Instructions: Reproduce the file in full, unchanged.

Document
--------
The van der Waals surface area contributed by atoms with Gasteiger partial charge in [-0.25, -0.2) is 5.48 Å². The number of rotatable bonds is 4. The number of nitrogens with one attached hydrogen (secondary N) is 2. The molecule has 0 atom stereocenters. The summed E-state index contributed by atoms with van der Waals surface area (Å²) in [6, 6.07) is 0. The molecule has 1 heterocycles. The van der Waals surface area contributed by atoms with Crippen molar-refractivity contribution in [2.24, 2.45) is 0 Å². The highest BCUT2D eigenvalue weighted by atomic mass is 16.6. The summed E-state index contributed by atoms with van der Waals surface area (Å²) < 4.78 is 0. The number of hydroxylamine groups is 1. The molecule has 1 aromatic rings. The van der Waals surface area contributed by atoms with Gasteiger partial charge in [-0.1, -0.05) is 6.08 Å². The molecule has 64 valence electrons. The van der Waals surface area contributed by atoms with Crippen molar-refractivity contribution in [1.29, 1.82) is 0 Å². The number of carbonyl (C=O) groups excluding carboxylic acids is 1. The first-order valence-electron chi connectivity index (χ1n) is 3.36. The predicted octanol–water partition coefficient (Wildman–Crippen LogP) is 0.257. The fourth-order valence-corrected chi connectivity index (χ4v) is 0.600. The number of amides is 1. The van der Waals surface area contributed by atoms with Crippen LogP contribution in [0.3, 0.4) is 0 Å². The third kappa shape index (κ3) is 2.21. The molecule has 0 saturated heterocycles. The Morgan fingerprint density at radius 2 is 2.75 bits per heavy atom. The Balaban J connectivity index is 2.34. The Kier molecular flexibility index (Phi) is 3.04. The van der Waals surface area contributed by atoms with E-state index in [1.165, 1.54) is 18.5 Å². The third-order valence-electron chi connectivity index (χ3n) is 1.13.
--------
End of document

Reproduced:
The van der Waals surface area contributed by atoms with Gasteiger partial charge in [-0.25, -0.2) is 5.48 Å². The number of rotatable bonds is 4. The number of nitrogens with one attached hydrogen (secondary N) is 2. The molecule has 0 atom stereocenters. The summed E-state index contributed by atoms with van der Waals surface area (Å²) in [6, 6.07) is 0. The molecule has 1 heterocycles. The van der Waals surface area contributed by atoms with Crippen molar-refractivity contribution in [2.24, 2.45) is 0 Å². The highest BCUT2D eigenvalue weighted by atomic mass is 16.6. The summed E-state index contributed by atoms with van der Waals surface area (Å²) < 4.78 is 0. The number of hydroxylamine groups is 1. The molecule has 1 aromatic rings. The van der Waals surface area contributed by atoms with Gasteiger partial charge in [-0.1, -0.05) is 6.08 Å². The molecule has 64 valence electrons. The van der Waals surface area contributed by atoms with Crippen molar-refractivity contribution in [1.29, 1.82) is 0 Å². The number of carbonyl (C=O) groups excluding carboxylic acids is 1. The first-order valence-electron chi connectivity index (χ1n) is 3.36. The predicted octanol–water partition coefficient (Wildman–Crippen LogP) is 0.257. The fourth-order valence-corrected chi connectivity index (χ4v) is 0.600. The number of amides is 1. The van der Waals surface area contributed by atoms with Crippen LogP contribution in [0.3, 0.4) is 0 Å². The third kappa shape index (κ3) is 2.21. The molecule has 0 saturated heterocycles. The Morgan fingerprint density at radius 2 is 2.75 bits per heavy atom. The Balaban J connectivity index is 2.34. The Kier molecular flexibility index (Phi) is 3.04. The van der Waals surface area contributed by atoms with E-state index in [1.165, 1.54) is 18.5 Å². The third-order valence-electron chi connectivity index (χ3n) is 1.13.